Verbal Declaration Ruling Event 6

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This topic contains 4 replies, has 4 voices, and was last updated by  Mark Navickas 1 year, 3 months ago.

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    Brad Jensen


    I wanted to provide a formalized response to a ruling that occurred this weekend at Event 6 that seemed to cause some disagreement among the players involved. A similar situation occurred last season so I felt it best to outline why the decision was made along with specific citations from the governing rule books (WSOP and TDA rule books). Both rule books are available on the website for your review as well.

    The situation:

    Player A moves all in. Player B, thinking they are opening the pot, indicates verbally that they “call”. Upon learning that there was an all in, Player B indicates they didn’t want to call an all in and attempts to muck cards. The dealer in the hand, acting quickly, stops the cards from being mucked and indicates that a call of the all in has occurred. The TD was brought over and upheld the dealer’s ruling at the table. Both hands are turned up and a full board is run and a winner declared.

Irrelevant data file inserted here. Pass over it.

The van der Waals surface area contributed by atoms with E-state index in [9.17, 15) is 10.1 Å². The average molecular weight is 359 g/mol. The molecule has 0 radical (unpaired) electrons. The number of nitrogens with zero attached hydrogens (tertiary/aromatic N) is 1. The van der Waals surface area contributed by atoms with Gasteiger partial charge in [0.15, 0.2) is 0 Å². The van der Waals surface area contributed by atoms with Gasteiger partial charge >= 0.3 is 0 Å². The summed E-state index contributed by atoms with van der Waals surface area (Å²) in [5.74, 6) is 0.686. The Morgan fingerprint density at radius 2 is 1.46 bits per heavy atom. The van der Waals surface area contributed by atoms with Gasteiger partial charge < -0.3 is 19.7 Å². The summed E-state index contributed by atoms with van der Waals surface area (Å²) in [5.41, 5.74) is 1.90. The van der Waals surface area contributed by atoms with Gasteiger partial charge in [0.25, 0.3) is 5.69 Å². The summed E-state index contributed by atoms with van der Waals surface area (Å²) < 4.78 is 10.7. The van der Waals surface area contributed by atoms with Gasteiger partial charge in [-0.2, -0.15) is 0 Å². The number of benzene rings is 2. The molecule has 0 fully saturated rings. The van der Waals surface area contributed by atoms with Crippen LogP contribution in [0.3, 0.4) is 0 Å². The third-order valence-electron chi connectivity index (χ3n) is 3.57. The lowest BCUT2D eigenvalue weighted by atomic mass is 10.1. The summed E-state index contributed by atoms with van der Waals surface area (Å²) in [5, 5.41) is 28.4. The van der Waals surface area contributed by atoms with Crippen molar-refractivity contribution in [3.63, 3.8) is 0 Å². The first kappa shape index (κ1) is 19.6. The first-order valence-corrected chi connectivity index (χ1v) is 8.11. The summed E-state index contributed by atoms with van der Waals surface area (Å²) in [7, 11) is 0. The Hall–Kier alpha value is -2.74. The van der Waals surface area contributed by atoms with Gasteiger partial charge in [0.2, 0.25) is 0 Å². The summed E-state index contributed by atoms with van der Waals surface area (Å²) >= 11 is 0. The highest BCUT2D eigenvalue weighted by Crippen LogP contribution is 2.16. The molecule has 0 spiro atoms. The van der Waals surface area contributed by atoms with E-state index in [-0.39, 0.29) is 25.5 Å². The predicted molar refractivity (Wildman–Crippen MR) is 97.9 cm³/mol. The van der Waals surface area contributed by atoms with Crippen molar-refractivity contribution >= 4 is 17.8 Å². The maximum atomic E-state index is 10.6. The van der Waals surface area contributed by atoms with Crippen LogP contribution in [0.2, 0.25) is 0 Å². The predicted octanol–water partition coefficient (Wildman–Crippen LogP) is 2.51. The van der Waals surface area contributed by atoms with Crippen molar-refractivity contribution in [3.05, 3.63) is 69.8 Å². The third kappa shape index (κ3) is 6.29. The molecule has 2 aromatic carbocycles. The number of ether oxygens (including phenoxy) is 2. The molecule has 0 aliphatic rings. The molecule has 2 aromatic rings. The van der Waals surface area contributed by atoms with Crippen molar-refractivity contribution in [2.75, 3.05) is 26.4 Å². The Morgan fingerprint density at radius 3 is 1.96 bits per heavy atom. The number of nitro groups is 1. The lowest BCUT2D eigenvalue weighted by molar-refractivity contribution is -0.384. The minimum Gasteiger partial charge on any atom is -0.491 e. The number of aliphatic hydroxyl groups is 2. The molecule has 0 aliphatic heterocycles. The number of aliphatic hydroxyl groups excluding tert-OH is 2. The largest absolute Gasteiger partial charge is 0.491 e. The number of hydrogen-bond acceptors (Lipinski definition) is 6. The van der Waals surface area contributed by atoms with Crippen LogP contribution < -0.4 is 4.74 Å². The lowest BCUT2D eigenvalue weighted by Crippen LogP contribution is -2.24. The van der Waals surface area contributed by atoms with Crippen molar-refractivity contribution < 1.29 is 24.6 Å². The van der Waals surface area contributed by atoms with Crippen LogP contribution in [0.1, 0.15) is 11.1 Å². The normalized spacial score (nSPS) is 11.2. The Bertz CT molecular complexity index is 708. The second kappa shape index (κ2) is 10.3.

An additional note is that the action and ruling in this hand would have been the same if Player B indicated “Raise” instead of “Call”. The only difference would be that if Player B had more chips than Player A and their all in bet, Player B would be on the line for at minimum double Player A’s raise (ie the amount between the BB and their all in bet), which in many cases would commit all their chips with action still open to any hands behind them left to act.

    The ruling:

    In line with the basic rules of poker, this ruling was 100% correct. Verbal declarations are binding. When you announce “call”, you are calling the most recent betting action. In blind games, the betting action begins with the posted Big Blind (BB). Any action that takes place by the Under the Gun player (UTG, first player free to act) will be a call of the BB, a raise of at least twice the amount of the BB, or a fold, and so on in turn through the Small Blind (SB) and back to the BB.

    If a raise has taken place, and a player verbally indicates “call” in turn, they are calling the amount of that raise. If the verbal declaration occurs out of turn, the verbal declaration will hold if no change in action (ie a player between the first raise and the out of turn call makes a raise) and if there is a change in action, the declaration may be upheld at the discretion of the dealer.

    From the TDA Rule Book: